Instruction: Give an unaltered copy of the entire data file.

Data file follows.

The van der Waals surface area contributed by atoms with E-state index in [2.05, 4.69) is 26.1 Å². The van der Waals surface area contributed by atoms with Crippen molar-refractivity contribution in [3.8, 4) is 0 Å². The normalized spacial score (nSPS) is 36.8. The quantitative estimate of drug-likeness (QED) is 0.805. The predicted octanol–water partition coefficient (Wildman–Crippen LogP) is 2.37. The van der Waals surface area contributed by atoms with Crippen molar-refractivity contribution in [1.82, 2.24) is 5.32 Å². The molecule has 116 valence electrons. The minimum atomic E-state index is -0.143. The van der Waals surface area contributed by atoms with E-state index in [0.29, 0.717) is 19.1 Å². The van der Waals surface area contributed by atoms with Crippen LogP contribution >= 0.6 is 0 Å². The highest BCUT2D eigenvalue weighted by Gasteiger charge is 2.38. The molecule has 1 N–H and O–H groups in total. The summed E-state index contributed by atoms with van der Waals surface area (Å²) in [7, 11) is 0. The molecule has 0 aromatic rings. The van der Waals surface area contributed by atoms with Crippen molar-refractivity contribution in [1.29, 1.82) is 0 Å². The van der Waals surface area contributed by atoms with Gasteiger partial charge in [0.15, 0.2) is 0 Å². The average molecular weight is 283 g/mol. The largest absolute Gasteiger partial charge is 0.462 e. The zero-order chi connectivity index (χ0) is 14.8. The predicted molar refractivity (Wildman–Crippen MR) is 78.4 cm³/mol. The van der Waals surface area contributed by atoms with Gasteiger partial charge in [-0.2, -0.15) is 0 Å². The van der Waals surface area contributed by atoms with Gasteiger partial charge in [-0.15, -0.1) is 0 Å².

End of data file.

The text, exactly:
The van der Waals surface area contributed by atoms with E-state index in [2.05, 4.69) is 26.1 Å². The van der Waals surface area contributed by atoms with Crippen molar-refractivity contribution in [3.8, 4) is 0 Å². The normalized spacial score (nSPS) is 36.8. The quantitative estimate of drug-likeness (QED) is 0.805. The predicted octanol–water partition coefficient (Wildman–Crippen LogP) is 2.37. The van der Waals surface area contributed by atoms with Crippen molar-refractivity contribution in [1.82, 2.24) is 5.32 Å². The molecule has 116 valence electrons. The minimum atomic E-state index is -0.143. The van der Waals surface area contributed by atoms with E-state index in [0.29, 0.717) is 19.1 Å². The van der Waals surface area contributed by atoms with Crippen LogP contribution >= 0.6 is 0 Å². The highest BCUT2D eigenvalue weighted by Gasteiger charge is 2.38. The molecule has 1 N–H and O–H groups in total. The summed E-state index contributed by atoms with van der Waals surface area (Å²) in [7, 11) is 0. The molecule has 0 aromatic rings. The van der Waals surface area contributed by atoms with Crippen molar-refractivity contribution in [1.29, 1.82) is 0 Å². The van der Waals surface area contributed by atoms with Gasteiger partial charge in [0.15, 0.2) is 0 Å². The average molecular weight is 283 g/mol. The largest absolute Gasteiger partial charge is 0.462 e. The zero-order chi connectivity index (χ0) is 14.8. The predicted molar refractivity (Wildman–Crippen MR) is 78.4 cm³/mol. The van der Waals surface area contributed by atoms with Gasteiger partial charge in [-0.2, -0.15) is 0 Å². The van der Waals surface area contributed by atoms with Gasteiger partial charge in [-0.15, -0.1) is 0 Å².